Edina Conservative Students settle Lawsuit with School Board

The Edina school board voted unanimously to settle a federal lawsuit filed by five Edina High School students and their parents. The lawsuit accused the district of violating the First Amendment rights of conservative students and wrongfully disbanding the Young Conservative Club.

The board voted unanimously to approve the settlement in a closed session during a special meeting Thursday evening, March 1.

united-states-of-america-flag-1462903818ek6.jpgA group of conservative students filed suit in early December against the school district claiming their organization, the Young Conservative Club, was terminated after club members took to social media to criticize a student-led protest of the U.S. flag and the National Anthem. (The district denies terminating the club.)

Erick Kaardal, an attorney representing the students, called the school’s action “a clear case of discrimination against students with conservative beliefs by a school whose policies have been documented as promoting an extreme ideological agenda.”

According to attorneys representing the students, Edina High School agreed to the following:
• U.S. flags will hang in every classroom.
• The Young Conservatives Club can be reinstated as a school-sponsored club, or a non-sponsored club…with the ability to exercise free speech without consequence.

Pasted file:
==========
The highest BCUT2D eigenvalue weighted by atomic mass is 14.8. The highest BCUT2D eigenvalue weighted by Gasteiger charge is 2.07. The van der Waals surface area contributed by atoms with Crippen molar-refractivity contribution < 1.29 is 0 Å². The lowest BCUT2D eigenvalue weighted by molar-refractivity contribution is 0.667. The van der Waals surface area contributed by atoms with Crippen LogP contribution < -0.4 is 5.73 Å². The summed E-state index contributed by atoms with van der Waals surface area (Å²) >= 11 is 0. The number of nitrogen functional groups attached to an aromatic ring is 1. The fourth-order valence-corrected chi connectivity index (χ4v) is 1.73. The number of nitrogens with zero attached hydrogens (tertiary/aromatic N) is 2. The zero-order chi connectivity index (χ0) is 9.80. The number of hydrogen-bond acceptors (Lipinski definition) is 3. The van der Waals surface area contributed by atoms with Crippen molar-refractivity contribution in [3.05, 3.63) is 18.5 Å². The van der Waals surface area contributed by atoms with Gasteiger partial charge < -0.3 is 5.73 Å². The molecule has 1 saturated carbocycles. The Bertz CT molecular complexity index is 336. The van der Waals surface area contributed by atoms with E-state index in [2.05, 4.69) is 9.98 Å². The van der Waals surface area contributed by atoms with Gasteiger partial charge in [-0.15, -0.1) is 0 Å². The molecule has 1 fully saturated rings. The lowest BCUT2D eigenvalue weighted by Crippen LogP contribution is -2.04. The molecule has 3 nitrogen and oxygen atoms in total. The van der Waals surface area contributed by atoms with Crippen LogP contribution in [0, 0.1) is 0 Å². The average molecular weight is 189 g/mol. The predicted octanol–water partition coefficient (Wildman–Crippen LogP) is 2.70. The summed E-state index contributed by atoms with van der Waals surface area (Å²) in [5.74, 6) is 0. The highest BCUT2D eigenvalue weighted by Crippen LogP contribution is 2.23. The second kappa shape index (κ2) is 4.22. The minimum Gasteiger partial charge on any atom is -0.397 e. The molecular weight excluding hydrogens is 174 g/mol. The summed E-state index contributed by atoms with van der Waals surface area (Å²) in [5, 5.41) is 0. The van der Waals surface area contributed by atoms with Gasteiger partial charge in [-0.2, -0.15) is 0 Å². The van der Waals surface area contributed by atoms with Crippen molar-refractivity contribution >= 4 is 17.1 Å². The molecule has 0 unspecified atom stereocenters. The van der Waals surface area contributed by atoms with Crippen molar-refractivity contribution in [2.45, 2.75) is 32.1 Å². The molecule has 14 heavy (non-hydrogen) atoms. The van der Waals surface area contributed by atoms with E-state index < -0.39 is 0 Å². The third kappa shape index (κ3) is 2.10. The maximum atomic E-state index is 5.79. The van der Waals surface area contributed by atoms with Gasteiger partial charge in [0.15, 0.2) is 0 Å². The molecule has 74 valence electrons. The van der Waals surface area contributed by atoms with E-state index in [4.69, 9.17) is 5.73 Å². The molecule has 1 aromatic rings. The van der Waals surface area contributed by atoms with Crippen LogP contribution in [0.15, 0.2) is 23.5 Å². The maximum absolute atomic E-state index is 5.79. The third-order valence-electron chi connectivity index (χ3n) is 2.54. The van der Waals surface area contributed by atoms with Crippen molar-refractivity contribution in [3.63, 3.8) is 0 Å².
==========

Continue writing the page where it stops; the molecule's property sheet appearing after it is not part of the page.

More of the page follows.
• USA Day is restored to Spirit Week, and district administration cannot object to the theme.
• District Policy 628 (Education Programs, Student Activities Program) and the EHS Club Guidelines and Responsibilities policies were amended to include language that respects students’ right to free speech, and that revocation may not be based on the exercise of free speech or free association rights.

“The result of the settlement for the students is First Amendment freedom—something they did not have before the settlement,” Kaardal has been quoted as saying in Intellectual Takeout.  “Now and forevermore, the Young Conservatives Club will be able to criticize Edina Public Schools’ ideology in a First Amendment-protected way.”

Minnesota Public Radio News quoted attorney Erick Kaardal as saying that the policy changes mean Young Conservatives Club members won't face repercussions for protesting.

Parent David Buyse wrote to the Star Tribune that the families received assurances that the Young Conservatives Club could be reinstated as a school-sponsored club, or a nonsponsored one, “with the ability to exercise free speech without consequence.” That means, he said, being able to “call out” anyone who violates “patriotic beliefs and conservative values.”

“This settlement agreement establishes a statewide foundation for conservative student clubs who criticize school policies to operate at Minnesota schools,” AlphaNews excerpted from attorney Kaardal’s press release. “Edina school staff disbanded the Young Conservatives Club because it ‘disrespected’ flag protesters at a November 2017 Veterans Day Event. Experienced school administrators acknowledged in response to this case that school administrators had not confronted this issue before: conservative students organizing to criticize a public school’s ideology. Is Edina Public Schools’ ideology above First Amendment criticism? Of course not.”

“After the lawsuit was filed, the school board agreed—and admirably so. The result of the settlement for the students is First Amendment freedom—something they did not have before the settlement,” Kaardal added.

Officials denied wrongdoing and pointed out no monetary damages or fees were paid. Officials also said the absence of U.S. flags in many classrooms was the result a two-year construction project, during which flags were removed so they would not be damaged.